While trucks, tractors and superheroes usually dominate my preschooler’s playtime these days, I encourage him to invest in arts and crafts time, as well. If it’s a spur-of-the moment rainy day project, I prefer not to have to dig around for 35 craft-supply items or make a Target run for items that we won’t use again, so simple is best in my book. The internet is filled with crafty ideas, but they often don’t turn out as expected (at least at our house!). My 4-year-old helped choose 3 Valentine’s Day-themed crafts and we tested them at home – these are the results!
Mail delivering and receiving is big at our house right now for pretend play. I had nearly everything I needed at home already, so I wrapped an empty oatmeal container with brown paper and glued it to the top of a wrapping paper roll. Perfect timing because I had a bunch of nearly-empty wrapping paper rolls left over from Christmas! I used a glue gun to attach the oatmeal container to the wrapping paper roll, but it didn’t stick well due to the cylindrical shape, so I went with my backup plan: duct tape (we only had yellow duct tape, as you can see). Wyatt decorated the mailbox with crayons, stickers and tissue paper. I attached a cardboard flag with a brad. Let me be honest here: in addition to the issue with the awkwardly-taped oatmeal container, the wrapping paper roll did not stand upright well, so it would work better with a shoe box attached to the bottom for support. The yellow duct tape made the mailbox appear fairly hideous. Wyatt still seemed happy with the result, though, and declared this was his favorite Valentine’s Day craft project. My plan is to put small treats in the mailbox for my kiddos leading up to Valentine’s Day.
This craft was super simple and required virtually no prep time (my favorite type of project!). Using scrapbook paper I had at home, I cut the paper into strips and folded each strip in half. Wyatt stuck glue dots on the end of each piece of paper to form the heart shapes. We made hearts until he wandered off to watch Veggie Tales, and then I used the glue dots again to attach the hearts together, forming the wreath shape. A little ribbon attached to each side with a glue gun and the wreath was ready to hang! This project took all of 10 minutes to make. While I was happy with the simplicity and end result of this project, the excitement factor was fairly low since Wyatt only stuck glue dots on the paper.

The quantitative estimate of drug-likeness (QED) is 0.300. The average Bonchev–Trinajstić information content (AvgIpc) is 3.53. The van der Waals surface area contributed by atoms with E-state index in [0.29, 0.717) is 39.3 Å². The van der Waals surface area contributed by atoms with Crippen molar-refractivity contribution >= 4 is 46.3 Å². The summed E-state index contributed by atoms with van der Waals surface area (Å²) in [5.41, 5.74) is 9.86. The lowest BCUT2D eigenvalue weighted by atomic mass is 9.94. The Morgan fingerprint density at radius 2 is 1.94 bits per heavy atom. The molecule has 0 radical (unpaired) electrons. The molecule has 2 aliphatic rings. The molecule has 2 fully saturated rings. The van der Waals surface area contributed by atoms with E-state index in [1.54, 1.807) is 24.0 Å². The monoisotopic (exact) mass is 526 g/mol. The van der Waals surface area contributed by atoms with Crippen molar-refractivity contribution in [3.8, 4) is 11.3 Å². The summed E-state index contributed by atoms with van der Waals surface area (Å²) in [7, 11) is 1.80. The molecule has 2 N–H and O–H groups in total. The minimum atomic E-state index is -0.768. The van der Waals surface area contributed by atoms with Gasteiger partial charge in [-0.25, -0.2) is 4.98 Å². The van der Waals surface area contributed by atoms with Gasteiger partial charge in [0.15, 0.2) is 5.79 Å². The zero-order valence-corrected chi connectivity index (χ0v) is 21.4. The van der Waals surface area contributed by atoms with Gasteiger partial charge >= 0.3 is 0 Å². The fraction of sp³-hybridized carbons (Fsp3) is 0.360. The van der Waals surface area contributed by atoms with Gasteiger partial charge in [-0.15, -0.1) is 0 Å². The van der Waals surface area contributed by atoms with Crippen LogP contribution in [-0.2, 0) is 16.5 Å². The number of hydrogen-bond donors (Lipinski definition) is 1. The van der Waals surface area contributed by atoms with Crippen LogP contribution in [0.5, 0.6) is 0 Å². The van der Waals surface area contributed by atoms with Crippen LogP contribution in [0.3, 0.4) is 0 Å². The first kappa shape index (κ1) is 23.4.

These DIY coasters are just plain adorable, in my opinion! Since we live in the country, I asked my hubs to cut some coaster-size pieces from our firewood pile. I’ve seen pre-cut pieces at craft stores, as well. I sanded them down and my preschooler painted a heart on the wood pieces using a cookie cutter as a guide. You could use a stencil instead if you prefer not to get paint on your cookie cutters. After letting the paint dry, a coat of gloss polyurethane is applied. Wyatt loves painting, so these were a hit. The wood pieces did turn out a little bumpy, though, so these particular ones may not actually work as coasters. If you’re planning on using them as real coasters instead of decorative pieces, the pre-cut ones are definitely smoother. While Wyatt enjoyed the painting aspect of this project, there was quite a bit of parental involvement with the sawing and gloss polyurethane. I let the paint dry overnight, so that’s something to consider if you’re in a hurry or looking for a quick rainy day craft instead.